An unhealthy gut microbiome doesn’t start and end in the gut – alongside gastrointestinal upset you may also experience cognitive decline. But what can you do about it?

Do Probiotics Prevent Alzheimer’s?

Preventing or reversing cognitive decline involves making a number of changes to your lifestyle – it’s not as simple as drinking a probiotic yoghurt and getting on with your day. But certain probiotics can be beneficial for your health and can help improve the condition of your gut and microbiome.

At CogMission we place importance on a solid foundation of a good diet. Taking a probiotic is not going to help you if you’re also eating sugary, overly processed foods – unfortunately, the bad bacteria love to feast on sugar. Making sure you eat real fresh foods containing plenty of fibre can really help your gut. Choosing foods that contain probiotics (good bacteria) and prebiotics (the food the good bacteria likes to eat) is the best way to a balanced microbiome.

Examples of probiotic foods include:

  1. Kimchi, sauerkraut, and other fermented vegetables – all contain Lactobacillus plantarum, which is great for maintaining nutrient uptake, and reducing gut inflammation. Sauerkraut and pickles contain Lactobacillus brevis which improves immune function and provides brain-derived neurotrophic factor, a neuroprotective protein.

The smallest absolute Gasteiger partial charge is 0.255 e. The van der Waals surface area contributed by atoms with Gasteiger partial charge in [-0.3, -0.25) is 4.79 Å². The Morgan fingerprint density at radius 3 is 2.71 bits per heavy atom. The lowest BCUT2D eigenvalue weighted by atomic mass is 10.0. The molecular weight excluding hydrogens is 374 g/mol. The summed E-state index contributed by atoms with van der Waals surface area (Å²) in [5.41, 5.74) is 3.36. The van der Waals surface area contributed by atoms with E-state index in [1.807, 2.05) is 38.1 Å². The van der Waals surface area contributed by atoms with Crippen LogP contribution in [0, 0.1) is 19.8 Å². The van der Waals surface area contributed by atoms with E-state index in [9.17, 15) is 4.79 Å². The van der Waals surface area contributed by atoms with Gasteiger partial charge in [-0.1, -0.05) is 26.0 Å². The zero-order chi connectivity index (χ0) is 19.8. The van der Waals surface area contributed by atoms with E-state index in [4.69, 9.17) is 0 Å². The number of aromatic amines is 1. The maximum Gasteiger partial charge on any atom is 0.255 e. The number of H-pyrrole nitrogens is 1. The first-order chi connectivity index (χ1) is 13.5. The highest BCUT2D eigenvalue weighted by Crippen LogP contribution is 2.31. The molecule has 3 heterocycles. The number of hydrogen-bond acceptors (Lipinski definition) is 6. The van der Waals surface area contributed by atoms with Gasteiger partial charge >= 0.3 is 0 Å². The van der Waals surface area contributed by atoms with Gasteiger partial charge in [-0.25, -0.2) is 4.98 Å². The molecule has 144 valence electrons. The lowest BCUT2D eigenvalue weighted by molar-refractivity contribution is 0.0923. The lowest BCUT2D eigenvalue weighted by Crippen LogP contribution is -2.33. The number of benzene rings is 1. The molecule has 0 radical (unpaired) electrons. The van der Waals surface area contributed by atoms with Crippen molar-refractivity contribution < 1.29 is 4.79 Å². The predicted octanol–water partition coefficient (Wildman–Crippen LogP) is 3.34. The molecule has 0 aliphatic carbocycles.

2. Fermented dairy such as live yoghurt – contains Lactobacillus acidophilus which can reduce yeast overgrowth, improve cholesterol, and contribute to a healthy immune system. Also contains Bifidobacterium lactis which helps fight against harmful food-borne bacteria, supporting your immune system, and improving your digestion.

Taking care of your gut microbiome can improve your digestion, cognition, and even your mood. It’s a powerful step towards better health. However, if you begin to feel discomfort after taking probiotics, it’s wise to cease taking them and undergo gut health testing.

Gut Testing for Alzheimer’s With Bredesen Recode Practitioners in the UK

At CogMission we offer a comprehensive GI Mapping service to all our patients so we can find out about your gut microbiome and take steps to improve it. A GI map allows us to examine your individual microbiome profile and tailor our approach to your gut health. Testing your microbiome gives us specific information about your microbiome make-up and how to treat it. As some of our patients have an overgrowth of the good bacteria in the small intestine, probiotics can sometimes cause a worsening of symptoms. At CogMission we believe in the importance of testing before treating – so we won’t give you recommendations until we’ve run tests.

There’s a clear link between the condition of your gut and your cognitive function, and it’s a powerful contributor to dementia and Alzheimer’s disease.

We leave no stone unturned when you work with us to make changes to your health. We love to see your progress and we focus on tackling the multiple factors that contribute to cognitive decline. Your diagnosis is not the end – we’d be delighted to help you embrace a brighter future.

If you or a family member have an Alzheimer’s disease diagnosis or cognitive impairment and you’re interested in getting a GI map in the UK, we’d love to hear from you. At CogMission we provide a free 15-minute consultation by phone to discuss your options and eligibility, so fill out our contact form and we’ll be in touch.